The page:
Amazon last week distributed a press release for its new Kindle reader in a series of 14 separate tweets, each plugging a different aspect of the new product. Sure, it’s innovative. But is it valuable for PR?
With consumers increasingly conditioned to bite-sized content, putting out a press release via 14 tweets is a shrewd move, and it will be interesting to see if other brands follow Amazon’s lead.
The trick is how to break up the contents of a press release—normally packaged into one page—into separate tweets.
It’s hard to gauge whether the content featured in Amazon’s tweets have been disseminated similar to a traditional press release, with an inverted pyramid, meaning the most salient information is included in the lead paragraph.
(Amazon distributed a traditional press release on its own website and Business Wire, but the release simply enumerates the content that was included in the 14 tweets.)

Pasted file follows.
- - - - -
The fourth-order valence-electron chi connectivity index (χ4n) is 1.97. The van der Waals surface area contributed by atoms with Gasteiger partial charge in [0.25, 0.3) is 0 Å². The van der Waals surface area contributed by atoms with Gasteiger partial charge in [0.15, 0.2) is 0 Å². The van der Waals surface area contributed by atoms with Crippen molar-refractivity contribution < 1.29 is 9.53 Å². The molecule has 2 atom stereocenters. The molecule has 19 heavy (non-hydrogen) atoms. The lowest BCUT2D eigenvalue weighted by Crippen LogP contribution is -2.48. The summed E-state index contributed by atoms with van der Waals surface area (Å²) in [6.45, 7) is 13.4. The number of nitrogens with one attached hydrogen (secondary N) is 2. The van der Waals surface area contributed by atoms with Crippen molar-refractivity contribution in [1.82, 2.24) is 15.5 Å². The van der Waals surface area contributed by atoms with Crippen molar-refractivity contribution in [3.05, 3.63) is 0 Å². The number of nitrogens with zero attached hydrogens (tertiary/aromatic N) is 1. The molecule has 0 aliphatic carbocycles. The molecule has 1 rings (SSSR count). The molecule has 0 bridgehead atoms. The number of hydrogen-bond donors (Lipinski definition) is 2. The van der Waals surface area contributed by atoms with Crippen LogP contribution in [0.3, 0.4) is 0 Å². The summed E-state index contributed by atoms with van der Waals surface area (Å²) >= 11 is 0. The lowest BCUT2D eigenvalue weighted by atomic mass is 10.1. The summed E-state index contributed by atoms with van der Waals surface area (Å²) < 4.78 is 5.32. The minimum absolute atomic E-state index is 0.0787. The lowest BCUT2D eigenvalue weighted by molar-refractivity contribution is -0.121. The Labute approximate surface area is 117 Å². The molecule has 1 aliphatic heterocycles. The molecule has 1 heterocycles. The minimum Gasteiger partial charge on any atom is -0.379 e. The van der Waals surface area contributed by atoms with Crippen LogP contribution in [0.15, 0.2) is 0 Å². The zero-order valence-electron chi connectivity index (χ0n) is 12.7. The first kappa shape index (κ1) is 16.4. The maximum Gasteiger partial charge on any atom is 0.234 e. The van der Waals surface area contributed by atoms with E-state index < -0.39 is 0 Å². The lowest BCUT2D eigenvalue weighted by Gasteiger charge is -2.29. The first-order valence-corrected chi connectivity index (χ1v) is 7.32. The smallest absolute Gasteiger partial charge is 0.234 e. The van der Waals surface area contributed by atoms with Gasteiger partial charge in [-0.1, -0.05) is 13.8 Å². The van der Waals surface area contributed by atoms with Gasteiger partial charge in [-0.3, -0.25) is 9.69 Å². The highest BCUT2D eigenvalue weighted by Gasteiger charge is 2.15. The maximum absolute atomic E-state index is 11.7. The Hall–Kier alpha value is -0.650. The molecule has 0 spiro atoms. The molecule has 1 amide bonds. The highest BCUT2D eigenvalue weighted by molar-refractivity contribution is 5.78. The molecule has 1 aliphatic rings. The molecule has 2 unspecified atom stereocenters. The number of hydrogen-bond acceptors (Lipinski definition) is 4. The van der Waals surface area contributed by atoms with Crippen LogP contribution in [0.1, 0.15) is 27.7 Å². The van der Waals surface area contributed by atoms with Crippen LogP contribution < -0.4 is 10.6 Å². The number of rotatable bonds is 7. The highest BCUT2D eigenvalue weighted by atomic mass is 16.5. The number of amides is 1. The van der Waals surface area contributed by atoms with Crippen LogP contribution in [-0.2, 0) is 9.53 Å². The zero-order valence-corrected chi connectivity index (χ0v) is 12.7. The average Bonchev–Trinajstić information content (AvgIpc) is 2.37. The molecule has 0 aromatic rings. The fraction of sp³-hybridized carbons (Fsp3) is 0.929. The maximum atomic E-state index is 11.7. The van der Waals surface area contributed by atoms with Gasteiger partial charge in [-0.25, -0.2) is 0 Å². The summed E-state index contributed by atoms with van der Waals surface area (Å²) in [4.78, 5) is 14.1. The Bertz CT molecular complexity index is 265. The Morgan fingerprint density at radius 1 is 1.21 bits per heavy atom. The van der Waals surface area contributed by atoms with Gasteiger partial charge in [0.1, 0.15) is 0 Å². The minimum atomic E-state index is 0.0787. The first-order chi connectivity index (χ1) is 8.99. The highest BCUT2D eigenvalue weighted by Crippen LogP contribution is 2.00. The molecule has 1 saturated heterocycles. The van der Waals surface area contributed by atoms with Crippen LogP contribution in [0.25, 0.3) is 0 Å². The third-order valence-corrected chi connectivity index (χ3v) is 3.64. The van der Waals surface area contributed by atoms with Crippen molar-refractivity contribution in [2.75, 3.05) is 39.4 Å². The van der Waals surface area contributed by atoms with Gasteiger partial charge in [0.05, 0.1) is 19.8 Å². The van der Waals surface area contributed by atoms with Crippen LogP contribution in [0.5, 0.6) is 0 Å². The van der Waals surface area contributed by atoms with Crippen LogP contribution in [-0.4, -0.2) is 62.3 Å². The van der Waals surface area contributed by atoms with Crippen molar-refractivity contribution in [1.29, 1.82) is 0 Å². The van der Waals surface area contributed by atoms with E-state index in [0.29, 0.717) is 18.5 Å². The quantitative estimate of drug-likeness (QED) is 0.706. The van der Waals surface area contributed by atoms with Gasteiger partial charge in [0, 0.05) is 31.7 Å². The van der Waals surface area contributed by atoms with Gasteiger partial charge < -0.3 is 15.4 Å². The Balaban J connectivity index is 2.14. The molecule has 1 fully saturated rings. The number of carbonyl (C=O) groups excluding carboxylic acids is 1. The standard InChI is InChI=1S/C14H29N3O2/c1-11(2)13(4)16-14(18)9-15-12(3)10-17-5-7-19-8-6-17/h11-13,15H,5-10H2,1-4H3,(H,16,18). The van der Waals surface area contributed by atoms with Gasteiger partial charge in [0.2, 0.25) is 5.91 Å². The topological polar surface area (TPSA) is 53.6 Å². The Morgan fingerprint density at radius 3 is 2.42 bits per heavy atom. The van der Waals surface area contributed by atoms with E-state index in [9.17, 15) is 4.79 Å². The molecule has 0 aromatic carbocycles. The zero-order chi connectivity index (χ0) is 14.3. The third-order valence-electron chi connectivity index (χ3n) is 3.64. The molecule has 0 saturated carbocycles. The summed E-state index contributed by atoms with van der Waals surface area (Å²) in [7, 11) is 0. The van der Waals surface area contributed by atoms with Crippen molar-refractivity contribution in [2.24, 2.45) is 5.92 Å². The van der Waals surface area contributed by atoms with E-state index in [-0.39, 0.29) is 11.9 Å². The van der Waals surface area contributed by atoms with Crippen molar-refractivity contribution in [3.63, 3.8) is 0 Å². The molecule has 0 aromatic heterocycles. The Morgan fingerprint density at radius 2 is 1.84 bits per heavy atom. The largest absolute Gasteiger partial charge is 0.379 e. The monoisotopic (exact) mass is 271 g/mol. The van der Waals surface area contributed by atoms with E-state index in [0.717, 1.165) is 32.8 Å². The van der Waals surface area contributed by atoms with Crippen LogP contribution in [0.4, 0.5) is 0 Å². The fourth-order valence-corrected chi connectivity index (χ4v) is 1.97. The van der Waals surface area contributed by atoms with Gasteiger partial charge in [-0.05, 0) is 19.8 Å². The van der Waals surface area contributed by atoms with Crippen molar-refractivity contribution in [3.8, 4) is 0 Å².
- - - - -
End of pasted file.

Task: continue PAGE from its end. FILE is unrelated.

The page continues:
Each tweet features a declarative sentence, such as: “High performance—3x faster processor, 4x faster GPU, 2x the memory. #firehdx.”
Each tweet also includes the hashtag #firehdx. Is the hashtag a substitute for a contact working in Amazon PR department? It’s hard to say, which might make it problematic for media reps who might want to speak to a person at Amazon about the new Kindle.
Indeed, the tweets have a decidedly icy feel to them and could have included a zippy quote or two from one of Kindle’s senior managers regarding the product’s consumer benefits.
The traditional press release, of course, often includes a Dickensian-like quote from the CEO that doesn’t really bring anything to the table. But at least it’s an attempt to humanize what might otherwise be a pretty banal exercise.
Amazon could have done that and gotten the best of both worlds: Inserting a quote from a manager putting a “face” on its message, without making readers’ eyes glaze over because the quote is limited to just 140 characters.
But it’s early days for the Twitter press release. We’re betting there will be new variations soon enough.
What do you think the future holds for the Twitter press release?
Follow Matthew Schwartz: @mpsjourno1